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Re: question about strptime on NetBSD 6 stable
Christos Zoulas <christos%astron.com@localhost> wrote ..
> In article <1361323947.52794%da3m0n8t3r.com@localhost>,
> Waitman Gobble <uzimac%da3m0n8t3r.com@localhost> wrote:
> >It seems like strptime is ignoring %z on NetBSD 6 stable? Or maybe i'm
> >doing it wrong.
> mktime(3) uses the "local time" to convert struct tm * to time_t. This
> means that while strptime(3) takes into account the tzoffset and sets
> tm->tm_gmtoff correctly, this field is not taken into account by mktime(3)
> since doing so would violate the standard. Depending on the timezone you
> have set, you are going to see different results; perhaps this is why you
> think that the other OS is correct :-)
> NetBSD provides extensions such as mktime_z() that control which timezone
> is used on a call by call basis, instead of relying on the environment.
After looking through the src I think I see what's going on...
The man page for mktime seems to read that it uses the TZ environment variable,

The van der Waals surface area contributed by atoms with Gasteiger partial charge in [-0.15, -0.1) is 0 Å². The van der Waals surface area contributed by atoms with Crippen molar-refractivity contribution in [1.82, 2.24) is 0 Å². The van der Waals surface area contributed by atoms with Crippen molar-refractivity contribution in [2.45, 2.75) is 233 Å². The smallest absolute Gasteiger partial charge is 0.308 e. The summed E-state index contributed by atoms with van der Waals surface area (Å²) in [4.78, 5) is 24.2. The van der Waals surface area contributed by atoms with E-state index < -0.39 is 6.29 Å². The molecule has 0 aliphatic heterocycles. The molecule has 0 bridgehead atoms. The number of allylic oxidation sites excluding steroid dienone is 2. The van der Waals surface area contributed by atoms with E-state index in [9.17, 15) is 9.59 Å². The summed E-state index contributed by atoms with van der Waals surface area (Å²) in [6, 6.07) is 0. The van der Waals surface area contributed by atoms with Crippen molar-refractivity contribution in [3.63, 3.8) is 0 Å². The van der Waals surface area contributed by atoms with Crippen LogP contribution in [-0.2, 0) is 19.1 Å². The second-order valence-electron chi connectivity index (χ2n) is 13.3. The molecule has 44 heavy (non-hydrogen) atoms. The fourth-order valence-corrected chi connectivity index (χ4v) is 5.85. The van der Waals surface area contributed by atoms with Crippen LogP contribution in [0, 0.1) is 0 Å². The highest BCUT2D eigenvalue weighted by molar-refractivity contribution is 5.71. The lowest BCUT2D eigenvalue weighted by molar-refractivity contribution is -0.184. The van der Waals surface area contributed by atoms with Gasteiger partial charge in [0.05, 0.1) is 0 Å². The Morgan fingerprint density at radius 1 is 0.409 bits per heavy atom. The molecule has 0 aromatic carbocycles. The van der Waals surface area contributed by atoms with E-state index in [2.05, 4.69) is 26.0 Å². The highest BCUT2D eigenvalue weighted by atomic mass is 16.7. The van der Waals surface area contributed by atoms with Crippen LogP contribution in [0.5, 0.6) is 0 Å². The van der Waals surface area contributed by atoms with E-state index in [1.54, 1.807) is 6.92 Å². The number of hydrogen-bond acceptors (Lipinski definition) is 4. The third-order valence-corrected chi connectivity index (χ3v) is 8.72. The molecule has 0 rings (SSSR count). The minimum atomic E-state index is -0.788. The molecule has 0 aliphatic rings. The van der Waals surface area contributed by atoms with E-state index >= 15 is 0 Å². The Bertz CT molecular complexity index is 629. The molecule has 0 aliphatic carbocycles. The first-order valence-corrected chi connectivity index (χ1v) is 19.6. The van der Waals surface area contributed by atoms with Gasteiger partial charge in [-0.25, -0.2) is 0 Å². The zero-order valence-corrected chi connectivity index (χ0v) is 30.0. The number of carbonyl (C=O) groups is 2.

however changing the TZ environment variable did not change the output of my
sample test program.
The way mktime is defined, it is actually calling mktime_z and using the TZ set
in the tm struct. So when I use strptime it's parsing the %Z, mktime is
actually calculating the result using the offset provided in the tm structure.
mktime(struct tm * const tmp)
result = mktime_z(lclptr, tmp);
ref: symlink to export /usr/src on this machine:
So I think if I want mktime to return a time 'relative' to a timezone i just
change the TZ value in the tm struct before the call??? Does that sound correct?
I am guessing that the 'other' BSD system doesn't do it like that, and instead
uses TZ in the environment, which is how the man page reads.??? I'll have to go
look at the source code.
San Jose California USA
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